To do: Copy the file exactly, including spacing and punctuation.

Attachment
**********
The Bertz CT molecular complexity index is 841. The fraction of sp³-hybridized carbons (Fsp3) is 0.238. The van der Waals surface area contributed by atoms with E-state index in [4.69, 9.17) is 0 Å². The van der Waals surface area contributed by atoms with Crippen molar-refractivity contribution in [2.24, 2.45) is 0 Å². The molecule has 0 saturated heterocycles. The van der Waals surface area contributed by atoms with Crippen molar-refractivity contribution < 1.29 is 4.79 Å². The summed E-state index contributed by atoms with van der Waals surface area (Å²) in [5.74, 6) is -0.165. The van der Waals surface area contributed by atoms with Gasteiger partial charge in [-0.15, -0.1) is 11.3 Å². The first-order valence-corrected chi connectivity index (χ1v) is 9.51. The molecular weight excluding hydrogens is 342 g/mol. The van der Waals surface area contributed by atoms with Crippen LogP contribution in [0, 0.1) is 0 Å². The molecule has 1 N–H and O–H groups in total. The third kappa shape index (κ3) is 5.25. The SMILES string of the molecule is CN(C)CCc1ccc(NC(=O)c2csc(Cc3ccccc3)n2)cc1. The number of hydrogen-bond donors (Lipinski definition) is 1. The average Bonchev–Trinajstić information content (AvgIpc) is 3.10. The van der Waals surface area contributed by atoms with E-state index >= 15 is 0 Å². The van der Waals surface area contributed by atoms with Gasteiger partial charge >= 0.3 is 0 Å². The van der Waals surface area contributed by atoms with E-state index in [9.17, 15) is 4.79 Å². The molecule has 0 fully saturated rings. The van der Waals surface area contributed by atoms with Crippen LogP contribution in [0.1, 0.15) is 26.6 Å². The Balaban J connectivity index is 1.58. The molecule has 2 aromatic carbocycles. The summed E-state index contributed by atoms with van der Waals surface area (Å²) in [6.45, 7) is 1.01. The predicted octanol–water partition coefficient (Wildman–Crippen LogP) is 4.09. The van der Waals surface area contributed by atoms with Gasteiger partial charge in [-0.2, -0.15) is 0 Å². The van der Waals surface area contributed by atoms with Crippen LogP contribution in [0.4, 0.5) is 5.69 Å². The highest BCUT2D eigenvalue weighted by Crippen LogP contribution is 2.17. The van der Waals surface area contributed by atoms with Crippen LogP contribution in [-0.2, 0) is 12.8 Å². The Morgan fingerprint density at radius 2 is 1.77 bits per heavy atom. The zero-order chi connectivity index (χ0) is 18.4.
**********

The Bertz CT molecular complexity index is 841. The fraction of sp³-hybridized carbons (Fsp3) is 0.238. The van der Waals surface area contributed by atoms with E-state index in [4.69, 9.17) is 0 Å². The van der Waals surface area contributed by atoms with Crippen molar-refractivity contribution in [2.24, 2.45) is 0 Å². The molecule has 0 saturated heterocycles. The van der Waals surface area contributed by atoms with Crippen molar-refractivity contribution < 1.29 is 4.79 Å². The summed E-state index contributed by atoms with van der Waals surface area (Å²) in [5.74, 6) is -0.165. The van der Waals surface area contributed by atoms with Gasteiger partial charge in [-0.15, -0.1) is 11.3 Å². The first-order valence-corrected chi connectivity index (χ1v) is 9.51. The molecular weight excluding hydrogens is 342 g/mol. The van der Waals surface area contributed by atoms with Crippen LogP contribution in [0, 0.1) is 0 Å². The molecule has 1 N–H and O–H groups in total. The third kappa shape index (κ3) is 5.25. The SMILES string of the molecule is CN(C)CCc1ccc(NC(=O)c2csc(Cc3ccccc3)n2)cc1. The number of hydrogen-bond donors (Lipinski definition) is 1. The average Bonchev–Trinajstić information content (AvgIpc) is 3.10. The van der Waals surface area contributed by atoms with E-state index >= 15 is 0 Å². The van der Waals surface area contributed by atoms with Gasteiger partial charge >= 0.3 is 0 Å². The van der Waals surface area contributed by atoms with E-state index in [9.17, 15) is 4.79 Å². The molecule has 0 fully saturated rings. The van der Waals surface area contributed by atoms with Crippen LogP contribution in [0.1, 0.15) is 26.6 Å². The Balaban J connectivity index is 1.58. The molecule has 2 aromatic carbocycles. The summed E-state index contributed by atoms with van der Waals surface area (Å²) in [6.45, 7) is 1.01. The predicted octanol–water partition coefficient (Wildman–Crippen LogP) is 4.09. The van der Waals surface area contributed by atoms with Gasteiger partial charge in [-0.2, -0.15) is 0 Å². The van der Waals surface area contributed by atoms with Crippen LogP contribution in [0.4, 0.5) is 5.69 Å². The highest BCUT2D eigenvalue weighted by Crippen LogP contribution is 2.17. The van der Waals surface area contributed by atoms with Crippen LogP contribution in [-0.2, 0) is 12.8 Å². The Morgan fingerprint density at radius 2 is 1.77 bits per heavy atom. The zero-order chi connectivity index (χ0) is 18.4.